RALEIGH, N.C.(WNCN) – Lawmakers in the North Carolina House of Representative have passed a bill that would stiffen penalties for people involved in rioting.
The vote was 75-43 and included a few Democrats voting in favor of the bill. That margins are enough to override a veto by Gov. Roy Cooper who had vetoed a previous version of the bill last year.
The bill now goes to the Senate where it is also expected to pass it. It is unclear at this point when the Senate will take it up.
In a statement, House Speaker Tim Moore said, “This common-sense bill increases penalties for inciting deadly and dangerous riots to deter bad actors in otherwise peaceful protests. Our first amendment right to free speech is not an endorsement of violence, looting, or causing bodily harm to another person.”
A previous version of an anti-rioting bill was first filed in response to the protests in Raleigh and other cities following the murder of George Floyd in 2020.
Civil rights groups believe the bill will have a chilling effect on those trying to protest peacefully.
“This bill is racist,” said Dawn Blagrove, an attorney and executive director of Emancipate NC. “This bill is designed to harm and limit the voices of Black, brown and marginalized people.”
Under the bill, anyone who participates in a riot could be found guilty of a misdemeanor. A person could be charged with serious felonies if they cause damage in excess of $1,500, serious bodily injury, or death.
The bill would also allow a person who is injured or whose property is damaged during a riot to sue for up to three times the actual damages sustained as well as court costs, or attorney fees.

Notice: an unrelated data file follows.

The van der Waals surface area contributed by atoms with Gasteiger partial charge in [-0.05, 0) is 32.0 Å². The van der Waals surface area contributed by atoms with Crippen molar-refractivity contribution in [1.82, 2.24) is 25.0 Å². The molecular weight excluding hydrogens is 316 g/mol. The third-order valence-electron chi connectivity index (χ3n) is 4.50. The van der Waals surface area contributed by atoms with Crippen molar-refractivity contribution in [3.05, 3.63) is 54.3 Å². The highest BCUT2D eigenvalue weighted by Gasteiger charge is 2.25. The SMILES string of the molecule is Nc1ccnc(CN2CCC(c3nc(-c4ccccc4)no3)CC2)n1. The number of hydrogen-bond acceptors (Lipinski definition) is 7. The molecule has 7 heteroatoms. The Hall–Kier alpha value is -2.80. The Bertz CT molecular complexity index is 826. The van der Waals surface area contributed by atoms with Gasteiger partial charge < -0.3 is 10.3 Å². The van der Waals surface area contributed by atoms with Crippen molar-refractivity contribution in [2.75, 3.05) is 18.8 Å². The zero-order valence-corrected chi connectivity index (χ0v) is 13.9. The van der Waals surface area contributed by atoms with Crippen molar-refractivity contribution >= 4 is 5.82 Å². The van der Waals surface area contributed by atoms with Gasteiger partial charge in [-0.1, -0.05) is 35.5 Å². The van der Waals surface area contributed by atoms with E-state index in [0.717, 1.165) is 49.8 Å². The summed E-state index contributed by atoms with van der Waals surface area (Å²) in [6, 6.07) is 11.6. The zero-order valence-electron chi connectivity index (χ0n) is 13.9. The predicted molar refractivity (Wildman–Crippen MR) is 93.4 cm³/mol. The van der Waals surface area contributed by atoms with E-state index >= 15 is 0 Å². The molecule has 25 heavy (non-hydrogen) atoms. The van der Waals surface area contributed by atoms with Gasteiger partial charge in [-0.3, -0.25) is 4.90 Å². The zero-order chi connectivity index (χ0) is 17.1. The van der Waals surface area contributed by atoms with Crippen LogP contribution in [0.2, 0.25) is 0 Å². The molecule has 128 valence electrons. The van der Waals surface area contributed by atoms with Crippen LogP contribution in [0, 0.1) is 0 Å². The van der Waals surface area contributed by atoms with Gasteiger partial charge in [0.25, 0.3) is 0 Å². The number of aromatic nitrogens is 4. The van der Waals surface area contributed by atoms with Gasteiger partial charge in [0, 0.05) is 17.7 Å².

Following an arrest, a person could be held for up to 24 hours without bail, which Speaker Moore described as a “cooling-off period” meant to keep people from returning to the scene of a riot.
The bill’s language says mere presence alone at a riot without an overt act is not sufficient to sustain a conviction.
Gov. Roy Cooper (D) vetoed a similar bill the General Assembly passed in 2021, saying at the time that it was “unnecessary and is intended to intimidate and deter people from exercising their constitutional rights to peacefully protest.”
This year, Democratic state Rep. Shelly Willingham, who’s a former police officer, is one of the primary sponsors of the bill. He also voted for the version Cooper previously vetoed.
“We have to show people and show citizens that we as an institution, we’re concerned about it. We’re gonna do everything we can to protect you,” Rep. Willingham said.
If Cooper vetoes the bill again this year, House Republicans would need one Democrat to vote with them to override him. Willingham said he’s willing to take that step.
“Yeah, I’ll still vote for the bill when it comes back. I will vote to override the governor if that’s what it takes to get this bill out there,” he said.
If the bill becomes law, it would go into effect Dec. 1.